I would suggest that you have one ISA for you and one for your husband. It is best to change any providers only at the start of a new tax year, and I have found it painful to transfer share holdings from one to another. Focus each ISA on a different area of investments, such as ETFs or ITs, so you can compare them over perhaps the first 5 years. Top up just a few ETFs, funds, or ITs per year, but you could add one or two new ones to each ISA per year to broaden your spread.

I find the monthly £1.50 purchase fee at Selftrade very helpful to use up a few hundred pounds of dividends each month or so as they arrive, and it can be altered to top up something different each month. I think that Halifax and others offer a similar procedure, but not iWeb and X-O.

I hope this helps.

Tramrider

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Re: Managing (or avoiding) multiple S&S ISA accounts

#174636

Postby iambic » October 18th, 2018, 9:45 am

tramrider wrote:I hope this helps.
Tramrider


Hi Tramrider, that's really helpful thank you - exactly the kind of advice I was after. I find it quite tricky to understand which fees apply when looking at platforms as I've so far only invested in funds whose charges seem a bit more straightforward to me! I'll look into the platforms you mentioned though :)

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Re: Managing (or avoiding) multiple S&S ISA accounts

#174637

Postby RececaDron » October 18th, 2018, 10:01 am

iambic wrote:an ISA with Vanguard
an ISA with Fidelity (via Cavendish Online)
my Fidelity ISA
each only pay into one S&S ISA per year,
multiple S&S ISAs


Lots of ISAs.

What about pensions? Do you have the pension bases already covered?

Urbandreamer
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Re: Managing (or avoiding) multiple S&S ISA accounts

#174687

Postby Urbandreamer » October 18th, 2018, 1:45 pm

I don't see an "issue" with having multiplt S&S ISA's. I have 3 myself.
My wife has a couple and loads of cash ones.

Mine are:
A J Bell
Selftrade
Pilling & co


Each is "good"* and allows a wide range of investments. I have everything from Shell through to an AIM quoted medical scanner company and a few Investment trusts in them.

One thing to be aware of is that each will charge a fee. As others have said, you need to look at those fees and decide if you are happy paying them and paying multiple fees. If you are then there really isn't an issue is there? Keep an eye on the fees though, they can become a real drain.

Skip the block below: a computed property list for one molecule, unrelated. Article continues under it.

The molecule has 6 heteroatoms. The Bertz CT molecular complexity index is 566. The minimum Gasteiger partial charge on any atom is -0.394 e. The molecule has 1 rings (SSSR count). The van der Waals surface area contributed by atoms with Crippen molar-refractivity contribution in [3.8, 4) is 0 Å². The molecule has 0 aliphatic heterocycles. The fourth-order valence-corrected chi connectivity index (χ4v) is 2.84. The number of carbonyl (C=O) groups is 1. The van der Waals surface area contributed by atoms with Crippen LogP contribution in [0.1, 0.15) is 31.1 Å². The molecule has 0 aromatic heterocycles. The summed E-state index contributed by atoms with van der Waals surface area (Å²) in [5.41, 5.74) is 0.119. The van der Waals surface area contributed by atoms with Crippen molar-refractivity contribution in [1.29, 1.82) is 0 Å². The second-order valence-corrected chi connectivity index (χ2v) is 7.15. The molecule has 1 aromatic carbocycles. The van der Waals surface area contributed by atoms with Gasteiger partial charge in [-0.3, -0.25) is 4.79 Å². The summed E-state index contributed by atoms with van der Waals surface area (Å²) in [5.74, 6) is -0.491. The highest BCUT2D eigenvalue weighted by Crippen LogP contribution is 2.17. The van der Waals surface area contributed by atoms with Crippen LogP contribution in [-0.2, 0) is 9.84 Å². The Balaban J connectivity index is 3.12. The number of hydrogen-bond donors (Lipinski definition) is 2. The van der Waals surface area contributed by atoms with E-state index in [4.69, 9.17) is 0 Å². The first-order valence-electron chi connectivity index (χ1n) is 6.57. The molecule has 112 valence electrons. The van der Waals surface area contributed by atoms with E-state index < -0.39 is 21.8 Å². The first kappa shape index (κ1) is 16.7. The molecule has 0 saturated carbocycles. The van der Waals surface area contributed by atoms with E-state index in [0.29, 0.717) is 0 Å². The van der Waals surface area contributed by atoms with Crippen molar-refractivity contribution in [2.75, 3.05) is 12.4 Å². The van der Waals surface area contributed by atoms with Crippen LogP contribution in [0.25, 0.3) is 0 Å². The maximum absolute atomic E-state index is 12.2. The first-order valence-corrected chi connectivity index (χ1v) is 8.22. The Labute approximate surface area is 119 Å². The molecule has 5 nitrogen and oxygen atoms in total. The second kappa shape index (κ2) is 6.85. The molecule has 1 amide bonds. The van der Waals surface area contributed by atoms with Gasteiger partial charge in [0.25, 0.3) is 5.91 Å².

I'm not going to get into a debate about active V passive investing. Read up and make you own mind up about what's appropriate for you, and by you I don't mean the plural. There are two of you and one may be desperatly unhappy adopting one or other stratergy. Split the task and each can adopt the stragergy that they are most comfortable with.

Be carefull with the passive route though, it's more difficult than you think. For example your attempt to "diversify" may just produce something like an index tracker or diversified investment trust with multiple fees!

There are many great finance books. Everything from The Intelligent investor to the Zurich Axiums. The latter is definatly NOT for fans of a passive approach (indeed it's about speculation rather than investment).

* Selftrade got a poor reputation for custumer service before it was taken over and some here are unhappy with A J Bell, but I find no issue with either. Pilling's is a traditional stockbroker hence quite expensive, but their service is excelent.

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Re: Managing (or avoiding) multiple S&S ISA accounts

#175346

Postby xeny » October 21st, 2018, 2:57 pm

iambic wrote:
Thanks Alaric, that makes sense. I've got little enough in Fidelity that it's probably worth sticking with them for now (being charged 0.25% platform fee as access them through Cavendish Online) & wait until I've built up some more significant funds (OEIC's). Hopefully by then I'll feel more confident about buying shares to start some sort of HYP, then I can look at shifting to a different provider.

The more I learn about investing, the more I realise how little I know! :?


You've presumably looked at http://monevator.com/compare-uk-cheapes ... e-brokers/ ?

In general if you're in the accumulation stage of chasing FI/RE you probably want capital growth more than yield, so a HYP may not be a good fit for your current goals?

TheMotorcycleBoy
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Re: Managing (or avoiding) multiple S&S ISA accounts

#175471

Postby TheMotorcycleBoy » October 22nd, 2018, 10:48 am

iambic wrote:Apologies for the total newbie question, but trawling through this forum has given me so much useful insight already that I thought I'd pose the question I've been trying to figure out an answer to, in the hope that you can provide me with some guidance.

My husband & I started on our journey towards financial independence at the start of 2018 & after tons of reading, we settled on a portfolio that looks reasonably diversified & that we're happy with. Now to put it into action!
....
I've tried comparing platform costs but to be honest it's such a minefield of information I end up more confused. TIA for your help :)

Hi iambic,

Myself and my wife, only started private investing this March. We have just one S&S ISA in Mel's name with iWeb. This seemed (we think!) to be the cheapest option for us.

Mel set it up and she's usually pretty strict about getting the cheapest deal :lol: . As far as I can recollect we paid £25 as an initial opening fee, for the ISA, and each year the ISA can be renewed without paying this £25 again. It costs £5 per trade (sell, buy) of any instrument. To buy standalone bonds you have to phone them up, but it's still £5 for the call+transaction - this is a lot cheaper than the others. The only thing on top of this is the 0.5% stamp duty on most equities and any fund OCFs. There is no additional platform fee - or if there was they must have very sneaky to get it past my wife!!